Conservative strategist Karl Rove, former Deputy Chief of Staff to President George W. Bush, spoke to members of the Wabash community about what he sees as the essential role of idealism in American politics.
Rove’s speech was sponsored by the Wabash Commentary and the Young America's Foundation. Rove's appearance coincided with the release of his new book, Courage and Consequence. The near capacity crowd featured a big Crawfordsville community turnout.
“Without [idealism],” Rove said, “the American system won’t work.”
However, he warned that such idealism must be balanced by the reality of politics, something he feels President Obama has so far failed to achieve. Rove noted that Obama’s “historic” 2008 election represented everything that is “grand and good about our country.”
He praised the president for his inspirational campaign message, one of hope and change. But Rove criticized Obama for failing to translate the ideals and promises of his campaign into his presidency.
“Whatever happened to scrubbing the budget line by line?” Rove asked, when comparing the President Obama’s campaign promises of fiscal conservatism with the actual spending he has approved.
The president’s idealism first clashed with political reality, Rove said, when Obama presented the stimulus plan to Congress and the American public.
“You cannot grow the economy by growing government,” Rove told a largely approving crowd in the Wabash Pioneer Chapel. “You cannot spend your way to prosperity.” Rove called the stimulus plan an “odd approach” to economic recovery, and he said the process was poorly managed by the president.
“Congress is in need of adult supervision from the President of the United States whether he’s a Democrat or a Republican,” Rove said to a round of applause.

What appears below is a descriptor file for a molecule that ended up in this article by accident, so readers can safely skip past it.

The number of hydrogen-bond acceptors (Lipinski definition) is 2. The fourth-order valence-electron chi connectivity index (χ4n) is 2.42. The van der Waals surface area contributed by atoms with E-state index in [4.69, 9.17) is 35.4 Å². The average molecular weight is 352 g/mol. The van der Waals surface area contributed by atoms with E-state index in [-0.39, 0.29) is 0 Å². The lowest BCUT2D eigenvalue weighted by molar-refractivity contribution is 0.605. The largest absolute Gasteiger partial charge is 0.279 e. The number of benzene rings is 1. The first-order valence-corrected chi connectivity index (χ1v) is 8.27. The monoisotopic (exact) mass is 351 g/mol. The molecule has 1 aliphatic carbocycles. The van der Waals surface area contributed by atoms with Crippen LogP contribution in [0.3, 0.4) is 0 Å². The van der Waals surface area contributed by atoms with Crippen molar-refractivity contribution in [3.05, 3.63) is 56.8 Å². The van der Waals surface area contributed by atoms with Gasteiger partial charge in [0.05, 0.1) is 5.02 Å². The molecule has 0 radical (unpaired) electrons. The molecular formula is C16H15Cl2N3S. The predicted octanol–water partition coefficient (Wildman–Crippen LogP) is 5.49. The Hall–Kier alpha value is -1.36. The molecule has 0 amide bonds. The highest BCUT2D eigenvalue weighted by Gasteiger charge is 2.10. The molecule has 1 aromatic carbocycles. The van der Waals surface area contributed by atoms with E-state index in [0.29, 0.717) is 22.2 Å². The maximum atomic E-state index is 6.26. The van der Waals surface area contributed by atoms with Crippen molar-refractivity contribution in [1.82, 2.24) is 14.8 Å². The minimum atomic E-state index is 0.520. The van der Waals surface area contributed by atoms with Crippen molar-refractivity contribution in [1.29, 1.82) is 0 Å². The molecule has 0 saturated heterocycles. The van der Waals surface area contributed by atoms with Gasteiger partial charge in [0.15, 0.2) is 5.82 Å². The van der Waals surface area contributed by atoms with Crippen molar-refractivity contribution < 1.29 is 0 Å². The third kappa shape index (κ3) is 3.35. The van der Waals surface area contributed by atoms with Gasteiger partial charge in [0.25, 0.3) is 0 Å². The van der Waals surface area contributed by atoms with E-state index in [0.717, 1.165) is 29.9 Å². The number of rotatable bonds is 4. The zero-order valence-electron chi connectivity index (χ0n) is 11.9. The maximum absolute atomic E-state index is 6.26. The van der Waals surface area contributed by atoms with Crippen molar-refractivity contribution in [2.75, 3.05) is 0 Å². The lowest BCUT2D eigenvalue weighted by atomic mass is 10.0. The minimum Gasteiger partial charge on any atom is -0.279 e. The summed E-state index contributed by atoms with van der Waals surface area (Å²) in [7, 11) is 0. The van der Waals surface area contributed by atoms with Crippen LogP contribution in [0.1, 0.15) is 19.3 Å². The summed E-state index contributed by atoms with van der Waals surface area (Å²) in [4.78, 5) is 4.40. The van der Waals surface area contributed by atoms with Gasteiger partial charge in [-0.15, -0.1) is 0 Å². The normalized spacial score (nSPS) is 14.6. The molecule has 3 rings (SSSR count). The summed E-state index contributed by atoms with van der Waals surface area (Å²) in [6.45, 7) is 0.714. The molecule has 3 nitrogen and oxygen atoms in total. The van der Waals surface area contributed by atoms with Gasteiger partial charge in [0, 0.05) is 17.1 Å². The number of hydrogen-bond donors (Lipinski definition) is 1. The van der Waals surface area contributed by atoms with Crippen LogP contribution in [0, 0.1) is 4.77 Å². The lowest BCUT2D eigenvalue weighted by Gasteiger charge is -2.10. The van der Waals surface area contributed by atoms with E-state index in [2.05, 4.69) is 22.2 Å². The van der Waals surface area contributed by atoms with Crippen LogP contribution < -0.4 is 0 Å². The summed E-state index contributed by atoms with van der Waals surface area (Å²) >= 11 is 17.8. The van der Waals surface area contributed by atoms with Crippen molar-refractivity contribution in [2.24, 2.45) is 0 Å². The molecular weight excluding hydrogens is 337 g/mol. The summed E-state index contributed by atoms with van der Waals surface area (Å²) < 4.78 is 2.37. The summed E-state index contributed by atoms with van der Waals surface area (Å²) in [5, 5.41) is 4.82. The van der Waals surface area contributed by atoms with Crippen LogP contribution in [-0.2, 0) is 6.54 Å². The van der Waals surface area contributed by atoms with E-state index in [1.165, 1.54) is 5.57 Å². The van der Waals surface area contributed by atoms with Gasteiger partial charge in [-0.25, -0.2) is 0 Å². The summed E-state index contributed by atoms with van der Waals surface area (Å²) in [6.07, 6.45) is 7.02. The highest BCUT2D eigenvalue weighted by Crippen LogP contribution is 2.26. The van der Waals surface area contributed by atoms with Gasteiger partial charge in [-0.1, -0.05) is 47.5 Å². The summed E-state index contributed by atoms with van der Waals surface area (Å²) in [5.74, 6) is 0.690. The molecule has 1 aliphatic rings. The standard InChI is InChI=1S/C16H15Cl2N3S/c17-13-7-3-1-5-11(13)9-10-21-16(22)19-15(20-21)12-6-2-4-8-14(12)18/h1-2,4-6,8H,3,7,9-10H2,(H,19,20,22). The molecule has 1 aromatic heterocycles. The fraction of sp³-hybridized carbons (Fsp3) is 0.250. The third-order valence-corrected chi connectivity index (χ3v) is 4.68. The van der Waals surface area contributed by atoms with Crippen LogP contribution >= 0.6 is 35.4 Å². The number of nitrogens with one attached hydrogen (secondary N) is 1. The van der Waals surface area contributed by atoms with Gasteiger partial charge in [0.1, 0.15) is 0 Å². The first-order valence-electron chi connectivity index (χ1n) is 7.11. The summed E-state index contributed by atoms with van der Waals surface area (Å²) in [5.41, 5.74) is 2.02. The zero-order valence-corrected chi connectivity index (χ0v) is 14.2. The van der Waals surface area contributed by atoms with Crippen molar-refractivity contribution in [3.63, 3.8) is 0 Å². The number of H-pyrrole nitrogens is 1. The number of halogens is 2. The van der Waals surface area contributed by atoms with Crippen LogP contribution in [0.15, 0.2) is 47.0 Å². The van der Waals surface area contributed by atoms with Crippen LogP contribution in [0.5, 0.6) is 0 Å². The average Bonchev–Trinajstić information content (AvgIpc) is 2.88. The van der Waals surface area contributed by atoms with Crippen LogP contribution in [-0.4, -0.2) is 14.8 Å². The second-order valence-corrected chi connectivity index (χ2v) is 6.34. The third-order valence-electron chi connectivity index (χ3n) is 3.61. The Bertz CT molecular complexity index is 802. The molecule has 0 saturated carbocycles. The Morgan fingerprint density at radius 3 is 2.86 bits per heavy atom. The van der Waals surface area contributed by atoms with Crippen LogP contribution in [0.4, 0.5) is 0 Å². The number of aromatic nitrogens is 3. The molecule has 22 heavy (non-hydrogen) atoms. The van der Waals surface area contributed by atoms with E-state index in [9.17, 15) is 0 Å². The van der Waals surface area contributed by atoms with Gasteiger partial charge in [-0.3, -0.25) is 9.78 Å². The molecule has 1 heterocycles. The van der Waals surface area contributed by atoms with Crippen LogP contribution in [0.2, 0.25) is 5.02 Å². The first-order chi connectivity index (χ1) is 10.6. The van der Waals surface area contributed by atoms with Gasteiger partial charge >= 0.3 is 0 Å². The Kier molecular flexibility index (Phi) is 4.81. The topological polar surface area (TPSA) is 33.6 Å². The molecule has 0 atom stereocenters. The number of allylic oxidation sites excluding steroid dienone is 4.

In addition to the president’s stimulus plan, Rove also criticized last year’s cap-and-trade legislation, of which he said “we should pray never sees the light of day.”
According to Rove, the current health care legislation is just another example of the president’s disconnect with political reality. “The most damaging thing this [bill] will do is grow the federal government,” Rove warned, criticizing the legislation’s pork-barrel spending and preference to certain groups such as unions.
As this disconnect has increased, Rove said, President Obama’s approval ratings have steadily fallen. “People voted for Obama not because they thought he was qualified, but because of his message of hope and inspiration,” Rove said. “[The Administration’s current policies] are not what we were led to believe we would get.”
Now, new idealism, such as that displayed by the tea party movement, is replacing the idealism of Obama’s campaign. Rove explained that this idealism is what makes America great. No matter how down we get, Rove said that Americans never think that improving the country is out of their control. That, Rove said, is what helped make America great.
Rove’s lecture was followed by a half-hour Q&A session of questions submitted by the Wabash community. The session focused on America’s international presence and foreign policy, as well as Rove’s opinions on the future of the Republican Party. “The Republican Party must reassert itself,” Rove said.
However, Rove also stressed the need for a return to bipartisan decision-making, rather than the “aloof and detached” attitude that the Obama administration has displayed, in order to make the administration’s programs successful.
Despite the fact that he was dismayed by many aspects of today’s politics, Rove emphasized that he was still particularly proud of the United States’ world generosity.
He also cited individuals, such as a doctor in his 60s who enlisted for active duty in the military after losing his son in combat, as another main reason why he was still so proud of his home country.